Posted on Thursday, 11 December 2014
Truly wild adventures are particularly difficult to have nowadays but spending time looking for desert wildlife in Kaokaland in North West Namibia is just that. This area is not a National Park, but rather a conservancy area where wildlife roams free.
We chose to camp for a number of days in the Hoanib Riverbed with our main goal of seeing a desert elephant. We know how difficult it is to see a desert lion so this definitely was not an expectation we set ourselves. A tiny population of around 120 to 150 elephants live in this large desert area and inhabit a number of dry river bed systems. They feed on numerous vegetation options that are able to grow by tapping into the water table below. Mountain springs as well as a very limited number of man-made & maintained waterholes provide enough drinking water to sustain these elephants. It is interesting to note that these particular elephants have been observed to go as much as five days without water, so they do also have special adaptions for living here.
An even smaller population of desert dwelling lions are also found here. These highly adapted lions have huge home ranges. The famous Terrace Male used to travel from Namibia to Angola (even crossing the Kunene River) with his home range being approximately 122,000km2. Sadly, conflict inevitably occurs and this lion was shot earlier this year when he was close to a village settlement. This is a huge loss to the lion population in this area as he was one of only two adult males in this area at the time. In these conservancies it is a constant battle for local villages and the wildlife to peacefully co-exist. But, there are a number of people in these communities who are fighting for the wildlife and it continues to be important to visit these areas so that a value is placed on the wildlife. As sad as I am to have to write these words, if it pays, its stays…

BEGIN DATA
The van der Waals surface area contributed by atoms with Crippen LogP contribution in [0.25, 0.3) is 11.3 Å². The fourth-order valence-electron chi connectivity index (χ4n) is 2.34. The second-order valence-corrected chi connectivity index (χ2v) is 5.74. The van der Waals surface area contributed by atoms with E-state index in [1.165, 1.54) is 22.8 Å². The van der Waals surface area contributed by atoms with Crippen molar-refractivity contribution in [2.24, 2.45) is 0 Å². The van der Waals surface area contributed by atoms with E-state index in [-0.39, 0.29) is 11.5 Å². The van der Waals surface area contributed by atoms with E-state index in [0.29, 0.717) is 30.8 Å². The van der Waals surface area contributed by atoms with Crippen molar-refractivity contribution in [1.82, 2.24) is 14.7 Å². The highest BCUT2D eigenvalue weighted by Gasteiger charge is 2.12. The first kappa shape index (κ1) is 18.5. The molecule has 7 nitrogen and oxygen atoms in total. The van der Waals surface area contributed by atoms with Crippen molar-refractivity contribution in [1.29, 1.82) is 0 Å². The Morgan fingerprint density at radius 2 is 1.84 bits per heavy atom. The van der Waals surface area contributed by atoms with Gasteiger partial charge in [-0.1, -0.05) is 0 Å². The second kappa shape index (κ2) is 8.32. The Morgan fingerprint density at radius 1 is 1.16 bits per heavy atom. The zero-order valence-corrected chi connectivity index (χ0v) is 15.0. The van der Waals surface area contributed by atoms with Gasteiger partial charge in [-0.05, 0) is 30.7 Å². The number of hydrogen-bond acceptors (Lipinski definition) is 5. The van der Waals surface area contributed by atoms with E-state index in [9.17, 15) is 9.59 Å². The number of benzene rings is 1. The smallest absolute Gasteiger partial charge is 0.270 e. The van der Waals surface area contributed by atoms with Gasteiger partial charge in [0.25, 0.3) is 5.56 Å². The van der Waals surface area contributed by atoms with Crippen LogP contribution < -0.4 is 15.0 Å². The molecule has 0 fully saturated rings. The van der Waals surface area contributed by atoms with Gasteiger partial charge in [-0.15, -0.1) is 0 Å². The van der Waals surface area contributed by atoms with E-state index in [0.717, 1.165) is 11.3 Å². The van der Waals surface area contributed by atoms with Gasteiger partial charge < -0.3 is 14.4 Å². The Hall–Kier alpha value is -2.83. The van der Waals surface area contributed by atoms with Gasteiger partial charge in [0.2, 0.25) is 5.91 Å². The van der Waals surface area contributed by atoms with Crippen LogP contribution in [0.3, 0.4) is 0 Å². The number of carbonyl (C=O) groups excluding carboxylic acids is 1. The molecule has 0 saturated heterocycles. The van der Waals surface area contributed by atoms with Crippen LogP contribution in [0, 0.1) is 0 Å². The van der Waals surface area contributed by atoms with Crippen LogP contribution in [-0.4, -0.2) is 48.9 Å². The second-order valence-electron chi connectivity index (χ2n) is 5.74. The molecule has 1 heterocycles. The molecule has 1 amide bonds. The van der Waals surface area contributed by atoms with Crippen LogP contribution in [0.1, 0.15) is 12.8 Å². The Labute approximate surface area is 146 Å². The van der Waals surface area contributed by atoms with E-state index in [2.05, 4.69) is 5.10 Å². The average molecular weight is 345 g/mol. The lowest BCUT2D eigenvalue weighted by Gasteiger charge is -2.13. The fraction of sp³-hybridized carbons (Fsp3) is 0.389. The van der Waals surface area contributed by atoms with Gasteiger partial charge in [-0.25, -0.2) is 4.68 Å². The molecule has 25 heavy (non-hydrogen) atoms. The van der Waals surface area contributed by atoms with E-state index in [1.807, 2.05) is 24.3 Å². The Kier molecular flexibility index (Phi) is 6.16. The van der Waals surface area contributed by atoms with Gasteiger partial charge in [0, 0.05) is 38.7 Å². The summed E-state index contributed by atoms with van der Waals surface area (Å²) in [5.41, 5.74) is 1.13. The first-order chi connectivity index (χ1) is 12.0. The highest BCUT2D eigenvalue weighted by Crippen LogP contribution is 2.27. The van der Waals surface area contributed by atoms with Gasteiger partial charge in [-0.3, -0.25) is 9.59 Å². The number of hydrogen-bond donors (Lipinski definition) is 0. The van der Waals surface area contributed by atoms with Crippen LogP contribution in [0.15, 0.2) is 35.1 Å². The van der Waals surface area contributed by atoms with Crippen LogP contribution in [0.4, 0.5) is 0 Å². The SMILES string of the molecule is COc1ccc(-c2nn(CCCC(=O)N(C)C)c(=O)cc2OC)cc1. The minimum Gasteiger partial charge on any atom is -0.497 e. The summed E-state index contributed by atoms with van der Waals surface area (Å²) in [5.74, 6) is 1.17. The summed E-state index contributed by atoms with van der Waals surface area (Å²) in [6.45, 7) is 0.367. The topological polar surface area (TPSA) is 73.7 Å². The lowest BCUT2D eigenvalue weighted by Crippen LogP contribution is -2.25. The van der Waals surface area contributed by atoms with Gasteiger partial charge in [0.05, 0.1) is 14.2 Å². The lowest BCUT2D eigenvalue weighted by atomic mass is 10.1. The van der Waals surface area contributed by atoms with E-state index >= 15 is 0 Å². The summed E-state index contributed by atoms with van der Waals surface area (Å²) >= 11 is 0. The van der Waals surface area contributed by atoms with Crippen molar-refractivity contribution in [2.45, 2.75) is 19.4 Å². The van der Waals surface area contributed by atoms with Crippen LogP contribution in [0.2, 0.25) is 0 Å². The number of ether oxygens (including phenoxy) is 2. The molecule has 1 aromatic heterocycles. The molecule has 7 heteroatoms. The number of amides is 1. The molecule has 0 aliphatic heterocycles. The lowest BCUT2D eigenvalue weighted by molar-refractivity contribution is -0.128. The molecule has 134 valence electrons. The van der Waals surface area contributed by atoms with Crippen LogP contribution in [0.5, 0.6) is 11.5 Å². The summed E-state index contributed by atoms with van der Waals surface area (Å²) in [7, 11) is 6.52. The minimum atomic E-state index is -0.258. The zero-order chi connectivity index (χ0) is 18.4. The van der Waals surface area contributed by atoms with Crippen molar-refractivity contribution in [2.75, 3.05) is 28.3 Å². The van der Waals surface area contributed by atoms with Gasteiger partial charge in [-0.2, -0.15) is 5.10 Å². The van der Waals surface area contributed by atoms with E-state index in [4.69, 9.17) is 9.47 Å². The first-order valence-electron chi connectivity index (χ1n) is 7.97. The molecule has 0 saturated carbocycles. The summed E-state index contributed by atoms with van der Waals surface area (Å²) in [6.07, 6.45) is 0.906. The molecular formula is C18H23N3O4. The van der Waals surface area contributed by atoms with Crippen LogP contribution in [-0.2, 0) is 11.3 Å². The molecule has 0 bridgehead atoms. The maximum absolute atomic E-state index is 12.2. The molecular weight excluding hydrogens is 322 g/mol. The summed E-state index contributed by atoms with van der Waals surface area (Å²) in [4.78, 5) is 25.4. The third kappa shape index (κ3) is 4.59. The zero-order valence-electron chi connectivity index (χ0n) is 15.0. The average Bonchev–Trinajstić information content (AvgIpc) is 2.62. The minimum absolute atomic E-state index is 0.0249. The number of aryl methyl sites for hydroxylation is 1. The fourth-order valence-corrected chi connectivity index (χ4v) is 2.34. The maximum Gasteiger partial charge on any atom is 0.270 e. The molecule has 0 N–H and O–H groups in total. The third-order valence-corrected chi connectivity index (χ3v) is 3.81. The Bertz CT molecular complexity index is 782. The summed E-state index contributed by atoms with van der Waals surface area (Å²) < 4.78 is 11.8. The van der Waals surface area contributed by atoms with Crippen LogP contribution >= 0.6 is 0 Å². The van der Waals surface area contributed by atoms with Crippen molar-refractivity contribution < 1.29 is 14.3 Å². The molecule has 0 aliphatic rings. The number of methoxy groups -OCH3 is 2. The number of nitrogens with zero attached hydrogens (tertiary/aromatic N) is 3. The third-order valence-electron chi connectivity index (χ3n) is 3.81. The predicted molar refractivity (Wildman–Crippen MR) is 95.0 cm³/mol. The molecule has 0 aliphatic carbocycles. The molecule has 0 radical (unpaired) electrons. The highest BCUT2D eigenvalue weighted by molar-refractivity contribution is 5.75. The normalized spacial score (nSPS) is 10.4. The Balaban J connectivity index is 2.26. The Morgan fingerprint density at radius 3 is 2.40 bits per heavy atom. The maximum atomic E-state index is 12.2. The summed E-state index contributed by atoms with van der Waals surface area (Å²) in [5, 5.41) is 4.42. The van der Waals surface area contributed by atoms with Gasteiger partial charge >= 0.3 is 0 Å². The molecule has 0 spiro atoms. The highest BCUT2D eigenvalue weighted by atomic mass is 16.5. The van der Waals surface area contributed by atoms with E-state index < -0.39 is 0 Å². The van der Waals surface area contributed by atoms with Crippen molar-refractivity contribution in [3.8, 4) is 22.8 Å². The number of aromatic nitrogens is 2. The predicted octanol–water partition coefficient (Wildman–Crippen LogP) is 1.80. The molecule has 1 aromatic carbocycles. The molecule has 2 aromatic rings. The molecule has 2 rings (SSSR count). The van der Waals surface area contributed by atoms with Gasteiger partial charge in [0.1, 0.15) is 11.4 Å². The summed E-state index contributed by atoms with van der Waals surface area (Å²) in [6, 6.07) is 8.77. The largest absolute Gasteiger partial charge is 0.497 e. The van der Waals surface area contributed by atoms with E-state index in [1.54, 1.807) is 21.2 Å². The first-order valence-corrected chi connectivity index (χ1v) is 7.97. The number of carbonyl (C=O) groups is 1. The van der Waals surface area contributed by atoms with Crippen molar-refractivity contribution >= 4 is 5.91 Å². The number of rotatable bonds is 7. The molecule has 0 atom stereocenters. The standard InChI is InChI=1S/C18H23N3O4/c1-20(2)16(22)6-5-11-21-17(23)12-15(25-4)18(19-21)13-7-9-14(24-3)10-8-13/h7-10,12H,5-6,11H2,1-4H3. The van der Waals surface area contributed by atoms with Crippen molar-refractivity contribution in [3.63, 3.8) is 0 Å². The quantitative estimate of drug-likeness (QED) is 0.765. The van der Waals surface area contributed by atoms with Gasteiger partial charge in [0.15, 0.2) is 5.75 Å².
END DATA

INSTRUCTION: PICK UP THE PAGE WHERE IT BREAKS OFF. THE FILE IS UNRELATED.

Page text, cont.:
The Hoanib River is flanked on either side by rugged mountain, the strata layers and jagged peaks with massive sand dunes at the base providing dramatic and picturesque backdrops for the desert dwelling elephants. There are said to be just seventeen “permanent residents” in the Hoanib made up by two matriarchal herds (of six and eight members each) and three bulls. Other elephants do from time to time move into the area if conditions are favourable, but seventeen elephants in a 70km long river bed does not guarantee you will find them easily.
We headed west after leaving Etosha National park and although The Hoanib is only 100km as the crow flies we were reliant on the way the road took us and we arrived just over six hours later. The scenery as we crested The Grootberg Mountain Pass and drove into Damaraland was magnificent. It was extremely dry with not a blade of grass but I always find beauty in the extreme, harsh desert environment with all the red, brown and tan colours amalgamating together.
As we left Sesfontein and approached the Hoanib we were quickly reminded why so few elephants live here and why so few people visit here. The conditions are not for the faint hearted. The temperature was 44C and the hot wind was howling with dust and fine river sand being kicked up and blown into every part of the car, and ourselves, unimaginable. My clean hair began to resemble straw much too soon for my liking! We have also heard of the exact opposite conditions when the dense Atlantic fog rolls in creating freezing temperatures and not being able to see more than 50 meters in front of you. I am not sure what the more desired climatic condition is!